Desmopressin


Desmopressin
Desmopressin
Systematic (IUPAC) name
(2S)-N-[(2R)-1-[(2-amino-2-oxoethyl)amino]-5-
(diaminomethylideneamino)-1-oxopentan-2-yl]-1-
[(4R,7S,10S,13S,16S)-7-(2-amino-2-oxoethyl)-10-
(3-amino-3-oxopropyl)-16-[(4-hydroxyphenyl)methyl]-
6,9,12,15,18-pentaoxo-13-(phenylmethyl)1,2-dithia-
5,8,11,14,17-pentazacycloicosane-4-carbonyl]
pyrrolidine-2-carboxamide
Clinical data
Trade names Ddavp, Stimate
AHFS/Drugs.com monograph
Pregnancy cat. B2(AU) B(US)
Legal status POM (UK) -only (US)
Routes IV, IM, SC, intranasal, oral
Pharmacokinetic data
Bioavailability Variable; 0.08–0.16% (oral)
Protein binding 50%
Half-life 1.5–2.5 hours
Excretion Renal
Identifiers
CAS number 16679-58-6 YesY
ATC code H01BA02
PubChem CID 5311065
DrugBank BTD00112
ChemSpider 10481973 YesY
UNII ENR1LLB0FP YesY
KEGG D00291 YesY
ChEMBL CHEMBL376685 YesY
Chemical data
Formula C46H64N14O12S2 
Mol. mass 1069.22 g/mol
SMILES eMolecules & PubChem
 N(what is this?)  (verify)

Desmopressin (trade names: DDAVP, Stimate, Minirin) is a synthetic replacement for vasopressin, the hormone that reduces urine production. It may be taken nasally, intravenously, or as a tablet. Doctors prescribe Desmopressin most frequently for treatment of diabetes insipidus or sleep apnea.

Contents

Chemistry

Desmopressin (1-desamino-8-D-arginine vasopressin) is a modified form of the normal human hormone arginine vasopressin, a peptide containing nine amino acids.

Compared to vasopressin, desmopressin's first amino acid has been deaminated, and the arginine at the eighth position is in the dextro rather than the levo form (see stereochemistry).

Mode of action

Desmopressin works by limiting the amount of water that is eliminated in the urine.

Desmopressin binds to V2 receptors in renal collecting ducts, increasing water reabsorption. It also stimulates release of von Willebrand factor from endothelial cells due to stimulation of the V1a receptor.

Desmopressin is degraded more slowly than recombinant vasopressin, and requires less frequent administration. In addition, it has little effect on blood pressure, while vasopressin may cause arterial hypertension.

Clinical uses

Sleep Apnea

Doctors prescribe desmopressin frequently for treatment. It is usually in the form of Desmopressin acetate, DDAVP. Patients taking DDAVP are 4.5 times more likely to sleep without disruption than with placebo. [1] That said, the first-line treatment is usually mouthpiece. Drug therapy tends to have its place only when the mouthpiece system is impractical or not effective. [2] Examples of these situations are overnight camp and sleepovers.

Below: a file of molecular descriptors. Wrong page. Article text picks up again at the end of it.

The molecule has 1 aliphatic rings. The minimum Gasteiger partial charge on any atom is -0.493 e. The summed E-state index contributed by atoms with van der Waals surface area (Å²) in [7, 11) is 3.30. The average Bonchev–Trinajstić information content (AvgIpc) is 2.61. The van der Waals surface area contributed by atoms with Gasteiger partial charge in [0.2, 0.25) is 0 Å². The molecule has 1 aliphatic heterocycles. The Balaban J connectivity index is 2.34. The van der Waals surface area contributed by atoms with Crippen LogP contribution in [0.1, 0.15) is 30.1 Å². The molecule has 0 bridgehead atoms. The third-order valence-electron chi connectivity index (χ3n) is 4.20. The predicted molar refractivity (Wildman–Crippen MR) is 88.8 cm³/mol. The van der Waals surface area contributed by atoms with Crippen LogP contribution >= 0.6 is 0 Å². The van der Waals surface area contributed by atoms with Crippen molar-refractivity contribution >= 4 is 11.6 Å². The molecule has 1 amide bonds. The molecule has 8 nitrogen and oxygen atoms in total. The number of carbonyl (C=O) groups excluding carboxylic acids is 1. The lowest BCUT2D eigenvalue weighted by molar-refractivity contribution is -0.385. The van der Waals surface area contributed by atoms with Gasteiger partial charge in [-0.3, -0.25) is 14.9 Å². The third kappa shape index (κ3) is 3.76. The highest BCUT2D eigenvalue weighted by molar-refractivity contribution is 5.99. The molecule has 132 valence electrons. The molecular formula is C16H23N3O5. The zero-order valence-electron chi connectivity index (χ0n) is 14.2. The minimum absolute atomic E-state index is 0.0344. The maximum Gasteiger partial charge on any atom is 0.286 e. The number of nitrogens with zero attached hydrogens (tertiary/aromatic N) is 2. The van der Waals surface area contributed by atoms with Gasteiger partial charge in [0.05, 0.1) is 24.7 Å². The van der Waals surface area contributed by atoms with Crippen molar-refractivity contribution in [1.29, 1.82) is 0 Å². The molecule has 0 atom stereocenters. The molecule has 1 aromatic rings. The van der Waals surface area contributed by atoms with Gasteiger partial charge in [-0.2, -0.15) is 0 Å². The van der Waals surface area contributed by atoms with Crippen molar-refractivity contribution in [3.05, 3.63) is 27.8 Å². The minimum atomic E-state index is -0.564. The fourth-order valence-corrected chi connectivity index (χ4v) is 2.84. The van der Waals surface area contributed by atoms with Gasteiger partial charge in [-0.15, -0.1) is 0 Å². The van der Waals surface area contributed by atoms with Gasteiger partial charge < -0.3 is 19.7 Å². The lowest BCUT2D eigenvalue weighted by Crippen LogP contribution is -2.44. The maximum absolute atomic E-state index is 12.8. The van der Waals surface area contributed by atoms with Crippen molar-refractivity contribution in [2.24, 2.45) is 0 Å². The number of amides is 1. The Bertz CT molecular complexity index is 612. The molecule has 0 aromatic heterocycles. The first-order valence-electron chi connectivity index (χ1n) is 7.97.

US drug regulators banned treating sleep apnea with desmopressin nasal sprays after two patients died and 59 other patients suffered seizures. The patients were using desmopressin when they developed Hyponatremia, an imbalance of the body's sodium levels. [3]

FDA regulators said that desmopressin tablets could still be considered safe for Sleep Apnea treatment, as long as the patient was otherwise healthy. Patients must stop taking desmopressin if they become sick and have severe vomiting and diarrhea, fever, the flu, or severe cold. They should also be very cautious during hot weather or following strenuous exercise that may make them thirsty.

A healthy body needs to maintain a balance of water and salt (sodium). If sodium levels become too low (hyponatremia) – either as a result of increased water take-up or reduced salt levels – a person may have seizures and, in extreme cases, may die. [4]

Coagulation disorders

Desmopressin can be used to promote the release of von Willebrand factor (with subsequent increase in factor VIII survival secondary to vWF complexing) in patients with coagulation disorders such as von Willebrand disease, mild hemophilia A (factor VIII deficiency), and thrombocytopenia. It can be used with uremic induced platelet dysfunction. It is not effective in the treatment of hemophilia B (factor IX deficiency), severe hemophilia A, or von Willebrand 2B.

Diabetes insipidus

Desmopressin is used in the treatment of central diabetes insipidus (DI), to replace endogenous ADH that is missing in the central nervous system type of this disorder (decreased production of ADH from hypothalamus). It is also used in the diagnostic workup for diabetes insipidus, in order to distinguish central from nephrogenic DI.

Side effects

References

Further reading

  • Leissinger C, Becton D, Cornell C Jr, Cox Gill J. High-dose DDAVP intranasal spray (Stimate) for the prevention and treatment of bleeding in patients with mild haemophilia A, mild or moderate type 1 von Willebrand disease and symptomatic carriers of haemophilia A. Haemophilia 2001;7:258-66. PMID 11380629.

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